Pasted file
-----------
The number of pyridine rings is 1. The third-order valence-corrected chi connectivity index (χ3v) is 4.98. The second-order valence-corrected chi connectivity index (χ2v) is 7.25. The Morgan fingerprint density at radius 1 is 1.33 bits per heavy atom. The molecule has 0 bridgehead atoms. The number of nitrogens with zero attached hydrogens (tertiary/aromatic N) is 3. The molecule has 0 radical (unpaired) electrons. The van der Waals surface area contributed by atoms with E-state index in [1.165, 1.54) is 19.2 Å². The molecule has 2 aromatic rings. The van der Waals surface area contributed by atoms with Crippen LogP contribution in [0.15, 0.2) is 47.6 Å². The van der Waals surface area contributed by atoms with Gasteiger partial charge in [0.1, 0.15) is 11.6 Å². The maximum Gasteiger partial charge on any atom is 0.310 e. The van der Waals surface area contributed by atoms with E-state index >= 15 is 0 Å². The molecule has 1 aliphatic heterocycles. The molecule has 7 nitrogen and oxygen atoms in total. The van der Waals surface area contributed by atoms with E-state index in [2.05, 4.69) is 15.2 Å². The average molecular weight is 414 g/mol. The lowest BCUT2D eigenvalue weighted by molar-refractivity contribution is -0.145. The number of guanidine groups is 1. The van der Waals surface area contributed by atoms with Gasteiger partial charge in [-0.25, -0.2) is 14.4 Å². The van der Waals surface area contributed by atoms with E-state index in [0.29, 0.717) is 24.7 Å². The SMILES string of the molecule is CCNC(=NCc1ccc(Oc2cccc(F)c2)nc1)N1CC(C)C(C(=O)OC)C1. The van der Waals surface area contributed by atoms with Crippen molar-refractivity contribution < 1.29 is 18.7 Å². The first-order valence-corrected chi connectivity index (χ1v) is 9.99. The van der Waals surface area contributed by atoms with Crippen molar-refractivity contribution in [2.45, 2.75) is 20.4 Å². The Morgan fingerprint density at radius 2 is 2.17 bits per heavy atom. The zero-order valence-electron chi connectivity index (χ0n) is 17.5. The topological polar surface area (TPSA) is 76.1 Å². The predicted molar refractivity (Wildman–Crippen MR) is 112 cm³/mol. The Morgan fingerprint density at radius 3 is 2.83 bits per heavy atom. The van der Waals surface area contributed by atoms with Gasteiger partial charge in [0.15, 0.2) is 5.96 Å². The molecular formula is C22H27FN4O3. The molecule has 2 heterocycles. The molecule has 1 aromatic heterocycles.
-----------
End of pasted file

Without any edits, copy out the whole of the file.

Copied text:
The number of pyridine rings is 1. The third-order valence-corrected chi connectivity index (χ3v) is 4.98. The second-order valence-corrected chi connectivity index (χ2v) is 7.25. The Morgan fingerprint density at radius 1 is 1.33 bits per heavy atom. The molecule has 0 bridgehead atoms. The number of nitrogens with zero attached hydrogens (tertiary/aromatic N) is 3. The molecule has 0 radical (unpaired) electrons. The van der Waals surface area contributed by atoms with E-state index in [1.165, 1.54) is 19.2 Å². The molecule has 2 aromatic rings. The van der Waals surface area contributed by atoms with Crippen LogP contribution in [0.15, 0.2) is 47.6 Å². The van der Waals surface area contributed by atoms with Gasteiger partial charge in [0.1, 0.15) is 11.6 Å². The maximum Gasteiger partial charge on any atom is 0.310 e. The van der Waals surface area contributed by atoms with E-state index >= 15 is 0 Å². The molecule has 1 aliphatic heterocycles. The molecule has 7 nitrogen and oxygen atoms in total. The van der Waals surface area contributed by atoms with E-state index in [2.05, 4.69) is 15.2 Å². The average molecular weight is 414 g/mol. The lowest BCUT2D eigenvalue weighted by molar-refractivity contribution is -0.145. The number of guanidine groups is 1. The van der Waals surface area contributed by atoms with Gasteiger partial charge in [-0.25, -0.2) is 14.4 Å². The van der Waals surface area contributed by atoms with E-state index in [0.29, 0.717) is 24.7 Å². The SMILES string of the molecule is CCNC(=NCc1ccc(Oc2cccc(F)c2)nc1)N1CC(C)C(C(=O)OC)C1. The van der Waals surface area contributed by atoms with Crippen molar-refractivity contribution < 1.29 is 18.7 Å². The first-order valence-corrected chi connectivity index (χ1v) is 9.99. The van der Waals surface area contributed by atoms with Crippen molar-refractivity contribution in [2.45, 2.75) is 20.4 Å². The Morgan fingerprint density at radius 2 is 2.17 bits per heavy atom. The zero-order valence-electron chi connectivity index (χ0n) is 17.5. The topological polar surface area (TPSA) is 76.1 Å². The predicted molar refractivity (Wildman–Crippen MR) is 112 cm³/mol. The Morgan fingerprint density at radius 3 is 2.83 bits per heavy atom. The van der Waals surface area contributed by atoms with Gasteiger partial charge in [0.15, 0.2) is 5.96 Å². The molecular formula is C22H27FN4O3. The molecule has 2 heterocycles. The molecule has 1 aromatic heterocycles.